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Dr. Charis Eng Honored With the 17th Annual AACR-Women in Cancer Research Charlotte Friend Memorial Lectureship

March 5, 2014
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SAN DIEGO — The American Association for Cancer Research (AACR) will award the 17th annual AACR-Women in Cancer Research Charlotte Friend Memorial Lectureship to Charis Eng, M.D., Ph.D., at the AACR Annual Meeting 2014, to be held in San Diego, Calif., April 5-9.

Eng is the Sondra J. and Stephen R. Hardis endowed chair in cancer genomic medicine and founding director of the Genomic Medicine Institute at the Cleveland Clinic’s Lerner Research Institute in Cleveland, Ohio. She is being recognized for her unstinting support and active promotion of women working in cancer research, medicine, and genetics. She will present her lecture, “PTEN Hamartoma Tumor Syndrome Previvorship: What now?,” Saturday, April 5, 5:15 p.m. PT, in Ballroom 20D in the San Diego Convention Center.

The AACR-Women in Cancer Research Charlotte Friend Memorial Lectureship was established in 1998 in honor of renowned virologist Charlotte Friend, Ph.D., discoverer of the Friend virus, for her pioneering research on viruses, cell differentiation, and cancer. The lectureship recognizes an outstanding scientist who has made meritorious contributions to the field of cancer research and who has, through leadership or by example, furthered the advancement of women in science.

“I am deeply honored and humbled to be named this year’s Friend Memorial Lecturer. Dr. Friend was an innovator before her time and her journey underscores the importance of mentorship as illustrated by Dr. Peyton Rous’ sponsorship on her behalf, and in turn, her relentless lifelong mentorship of women in science. She is an inspiration for all of us,” said Eng.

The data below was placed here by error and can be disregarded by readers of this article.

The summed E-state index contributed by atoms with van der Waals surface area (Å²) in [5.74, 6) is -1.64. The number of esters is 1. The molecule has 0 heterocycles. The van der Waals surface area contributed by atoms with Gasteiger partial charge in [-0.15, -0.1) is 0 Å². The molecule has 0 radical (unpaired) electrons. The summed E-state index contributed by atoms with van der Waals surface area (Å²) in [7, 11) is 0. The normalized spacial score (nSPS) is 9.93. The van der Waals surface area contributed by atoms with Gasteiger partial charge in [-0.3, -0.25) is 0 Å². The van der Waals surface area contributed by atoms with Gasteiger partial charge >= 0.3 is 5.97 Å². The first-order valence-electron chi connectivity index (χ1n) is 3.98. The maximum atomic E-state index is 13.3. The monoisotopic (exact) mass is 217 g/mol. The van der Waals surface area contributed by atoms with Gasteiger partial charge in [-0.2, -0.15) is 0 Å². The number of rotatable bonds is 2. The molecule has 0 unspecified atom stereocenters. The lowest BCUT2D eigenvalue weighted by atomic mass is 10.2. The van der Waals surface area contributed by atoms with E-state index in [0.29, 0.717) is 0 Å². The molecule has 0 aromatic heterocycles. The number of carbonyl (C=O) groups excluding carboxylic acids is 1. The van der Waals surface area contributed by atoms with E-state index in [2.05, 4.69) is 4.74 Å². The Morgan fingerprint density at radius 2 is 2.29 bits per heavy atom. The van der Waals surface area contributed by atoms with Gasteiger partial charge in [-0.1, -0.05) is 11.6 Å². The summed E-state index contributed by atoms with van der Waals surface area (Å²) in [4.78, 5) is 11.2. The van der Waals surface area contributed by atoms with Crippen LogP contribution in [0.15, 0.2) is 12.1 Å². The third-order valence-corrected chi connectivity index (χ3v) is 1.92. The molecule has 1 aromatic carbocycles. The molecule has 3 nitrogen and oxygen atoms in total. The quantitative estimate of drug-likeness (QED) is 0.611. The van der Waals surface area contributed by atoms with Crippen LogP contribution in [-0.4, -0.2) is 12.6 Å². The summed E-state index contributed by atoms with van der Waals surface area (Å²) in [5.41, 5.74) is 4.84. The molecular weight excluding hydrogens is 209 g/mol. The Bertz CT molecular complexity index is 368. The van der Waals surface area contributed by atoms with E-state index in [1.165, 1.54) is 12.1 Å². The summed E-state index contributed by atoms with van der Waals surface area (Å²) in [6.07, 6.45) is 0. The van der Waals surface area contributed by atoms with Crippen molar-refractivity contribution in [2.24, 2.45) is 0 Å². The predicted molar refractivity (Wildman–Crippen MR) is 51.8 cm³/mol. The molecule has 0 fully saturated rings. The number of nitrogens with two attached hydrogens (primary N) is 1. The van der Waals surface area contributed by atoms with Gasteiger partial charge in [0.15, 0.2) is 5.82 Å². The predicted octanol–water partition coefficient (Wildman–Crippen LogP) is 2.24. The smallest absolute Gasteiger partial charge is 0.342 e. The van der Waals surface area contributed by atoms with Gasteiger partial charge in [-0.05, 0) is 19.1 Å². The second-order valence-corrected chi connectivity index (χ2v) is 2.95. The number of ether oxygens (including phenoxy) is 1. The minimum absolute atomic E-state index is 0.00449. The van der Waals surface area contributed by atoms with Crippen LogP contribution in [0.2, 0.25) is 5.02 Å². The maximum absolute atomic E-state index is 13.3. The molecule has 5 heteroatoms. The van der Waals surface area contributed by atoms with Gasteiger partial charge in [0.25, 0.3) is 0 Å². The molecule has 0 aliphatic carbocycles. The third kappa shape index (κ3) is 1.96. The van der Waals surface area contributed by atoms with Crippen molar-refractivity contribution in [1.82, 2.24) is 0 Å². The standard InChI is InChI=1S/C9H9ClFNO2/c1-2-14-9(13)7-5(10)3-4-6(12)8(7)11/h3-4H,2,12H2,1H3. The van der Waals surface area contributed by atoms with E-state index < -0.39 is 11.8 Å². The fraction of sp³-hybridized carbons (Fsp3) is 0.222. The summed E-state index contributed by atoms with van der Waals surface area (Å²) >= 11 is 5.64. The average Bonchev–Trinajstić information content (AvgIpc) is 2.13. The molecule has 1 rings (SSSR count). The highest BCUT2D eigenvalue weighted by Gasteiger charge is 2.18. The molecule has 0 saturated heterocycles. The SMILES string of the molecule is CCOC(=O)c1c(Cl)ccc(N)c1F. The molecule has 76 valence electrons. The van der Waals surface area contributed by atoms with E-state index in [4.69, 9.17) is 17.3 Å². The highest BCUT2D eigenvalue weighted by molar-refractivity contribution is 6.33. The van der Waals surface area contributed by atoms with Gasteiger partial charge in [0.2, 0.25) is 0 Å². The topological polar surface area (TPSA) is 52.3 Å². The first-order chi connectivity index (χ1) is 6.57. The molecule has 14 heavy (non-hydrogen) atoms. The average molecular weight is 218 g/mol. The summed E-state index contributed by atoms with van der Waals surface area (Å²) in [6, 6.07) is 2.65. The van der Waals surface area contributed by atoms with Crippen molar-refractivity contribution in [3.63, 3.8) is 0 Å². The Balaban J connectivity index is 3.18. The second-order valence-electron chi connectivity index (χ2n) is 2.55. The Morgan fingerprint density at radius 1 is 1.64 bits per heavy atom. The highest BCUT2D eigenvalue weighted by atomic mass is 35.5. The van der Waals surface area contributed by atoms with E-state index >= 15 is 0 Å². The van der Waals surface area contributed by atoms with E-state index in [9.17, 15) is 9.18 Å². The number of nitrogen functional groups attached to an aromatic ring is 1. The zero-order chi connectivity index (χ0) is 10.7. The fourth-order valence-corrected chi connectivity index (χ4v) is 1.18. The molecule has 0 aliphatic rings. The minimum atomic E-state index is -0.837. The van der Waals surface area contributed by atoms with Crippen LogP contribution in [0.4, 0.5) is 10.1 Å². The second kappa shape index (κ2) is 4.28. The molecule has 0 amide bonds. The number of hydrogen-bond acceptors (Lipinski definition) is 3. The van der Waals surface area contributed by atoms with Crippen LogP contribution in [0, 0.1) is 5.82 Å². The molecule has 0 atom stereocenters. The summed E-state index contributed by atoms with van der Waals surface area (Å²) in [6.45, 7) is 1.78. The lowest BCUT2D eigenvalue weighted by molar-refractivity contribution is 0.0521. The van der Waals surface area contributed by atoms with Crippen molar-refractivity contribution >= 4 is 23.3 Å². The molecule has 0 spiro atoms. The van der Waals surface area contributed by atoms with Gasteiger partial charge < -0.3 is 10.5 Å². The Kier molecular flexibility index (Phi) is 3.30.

Throughout her career, Eng has mentored scientists and budding scientists, from high school students, to postdoctoral fellows, to junior faculty. Many of her mentees are now in leadership roles in clinical and research institutions around the world and have themselves been awarded numerous prestigious fellowships, honors, and awards.

Eng is also renowned for her important research discoveries, particularly her efforts to identify, characterize, and understand genes that cause susceptibility to inherited cancer syndromes and to determine how these genes can be used to develop new clinical applications. For example, she was the founding chair of the International Cowden Consortium, which mapped and identified the PTEN tumor suppressor gene as the susceptibility gene for Cowden syndrome, and her laboratory continues to investigate the ways in which PTEN inactivation occurs in different cancers and to look for novel approaches to targeting it for therapy and prevention. Her work has been published in more than 400 peer-reviewed publications.

After receiving her doctorate and medical degrees from the University of Chicago, which she entered at the age of 16, Eng completed her residency in Boston, Mass., at Beth Israel Deaconess Medical Center, where she specialized in internal medicine, and trained in medical oncology at Dana-Farber Cancer Institute. She formally trained in clinical cancer genetics under the guidance of Sir Bruce A.J. Ponder, MB.BChir., Ph.D., during her fellowship at the University of Cambridge and the Royal Marsden NHS Trust in the United Kingdom. Following her training and prior to her position with the Cleveland Clinic, Eng worked at Dana-Farber and The Ohio State University in Columbus.

An active AACR member, Eng has served on several committees and as a senior editor of Cancer Research. In 1991, she received the AACR-Upjohn Company Scholar-in-Training Award.

Eng has been recognized with numerous other accolades throughout her career, including the Doris Duke Clinical Scientist Award, the American Cancer Society Clinical Research Professorship, and election to the Institute of Medicine of the National Academies, the American Society of Clinical Investigation, and the American Association of Physician. She was appointed to the Advisory Committee on Genetics, Health, and Society by U.S. Health and Human Services Secretary Kathleen Sebelius in 2009. Read more about Eng.



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